By Jud Hindes
[names have been changed to protect me!]
I recently joined a friend and her bevy of young ’uns of the female type at SeaWorld. Ranging in age from 4 to 20, daughters, granddaughters, and a niece, it was a wonderful group, and I had a great time, but there was this one time…
Jane, 6 seemed to decide that riding with me was the way to go, so on each ride as we divvied up the party to fit the seating, she would cry out, “I ride with Jud!” This tickled me.
We headed over to Atlantis, a water ride, also known as the “Splash Mountain” of SeaWorld, and as we approached and saw that terrible drop, the tears began. “I don’t wanna do it! I don’t wanna do it!”
Okay! So Jane in tow, we headed on in. Now, Jane and me, both being in wheeled vehicles, me my little blue ECV, and Jane in her wheelchair, we got to bypass the regular line and head over to the special boarding area. We waited only a bit for a boat, and studying the splash patterns, I decided on the third row, while a more daring member of our crew raced to the front.
I helped Jane on, then sat down beside her and the attendant came down and secured the lap bars.
And the meltdown began again! “I don’t wanna do this ride! I don’t wanna do this ride!” Screaming, crying, total full-fledged tantrum! And terror!
Helpless, on our way, I put my arm around her and desperately searched for the right words, but none could be heard anyway over Jane’s constant screaming protest of terror. I dreaded the upcoming drop, a bit steeper than Splash, but figured at least then it would be over…
Jane’s screaming protests continued completely uninterrupted by the drop, and the resultant splash, and even the targeted jets of water that did hit us even in the third row. I covered her with my body to prevent what I could from hitting her, but nothing affected in the least the volume or the rhythm of her screaming protests.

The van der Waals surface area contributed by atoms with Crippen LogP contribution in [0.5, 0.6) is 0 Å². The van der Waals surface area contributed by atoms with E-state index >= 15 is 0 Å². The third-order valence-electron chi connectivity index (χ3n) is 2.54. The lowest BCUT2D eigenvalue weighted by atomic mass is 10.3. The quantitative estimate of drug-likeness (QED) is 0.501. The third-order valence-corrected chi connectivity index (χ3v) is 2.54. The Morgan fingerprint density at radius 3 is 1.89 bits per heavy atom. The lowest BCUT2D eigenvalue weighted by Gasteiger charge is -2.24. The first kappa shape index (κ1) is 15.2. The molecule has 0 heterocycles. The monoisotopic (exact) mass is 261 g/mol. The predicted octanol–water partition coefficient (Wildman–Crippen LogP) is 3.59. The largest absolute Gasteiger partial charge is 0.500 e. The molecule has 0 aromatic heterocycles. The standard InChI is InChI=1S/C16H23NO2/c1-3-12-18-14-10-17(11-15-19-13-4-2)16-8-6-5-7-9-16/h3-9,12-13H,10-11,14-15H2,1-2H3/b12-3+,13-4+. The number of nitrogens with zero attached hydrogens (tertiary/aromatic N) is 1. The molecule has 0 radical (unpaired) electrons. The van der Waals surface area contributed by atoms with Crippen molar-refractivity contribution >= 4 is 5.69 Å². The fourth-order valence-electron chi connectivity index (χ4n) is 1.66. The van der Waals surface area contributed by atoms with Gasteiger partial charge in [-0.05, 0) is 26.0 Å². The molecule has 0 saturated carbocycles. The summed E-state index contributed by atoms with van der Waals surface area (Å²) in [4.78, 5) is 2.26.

Then we were climbing again, and I wondered what now? There’s more? Lord, please get us to the end! I have a terrified little girl here! Help!
But there was more. At the top of the climb, we moved just way too slowly through a darkened room with glittering light effects that in other circumstances would have been delightful. I had a momentary hope that the slower smoother movement and change of scenery might alleviate some of the upset, but Jane continued unabated.
Then I saw with dread what was coming! The water trough gave way to full-fledged roller coaster tracks, that twisted left, then right in a sharply banked and rapid switchback! My heart sank! I wrapped my arm tighter around my charge and prayed!
As we zoomed out the top of the switchback and back into the final trough, and as I braced to struggle once again to find some way to comfort Jane, that adorable face looked up at me and stated with calm satisfaction, “That part was fun.”
I’m glad I’m a bachelor.
[Endnote: I have dealt with this before with my own niece many years ago and I do know how to deal with it successfully! I simply forgot, but for any who do face this in the future, despite the happy ending, the correct handling if you are on a ride that has started and you can’t get out, and the child panics (or an adult for that matter), this is what to do: ignore the ride and anything else; look the child in the eye and in a firm, calm voice, command the child to look at you. Repeat as needed, continuously if necessary, and just keep the child looking you in the eye. When the child quite naturally glances away again, repeat the command. Continue until it is over. Then, to quote Jane, “Never do that ride again!!!”]
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Library of Congress ISSN:1556-3863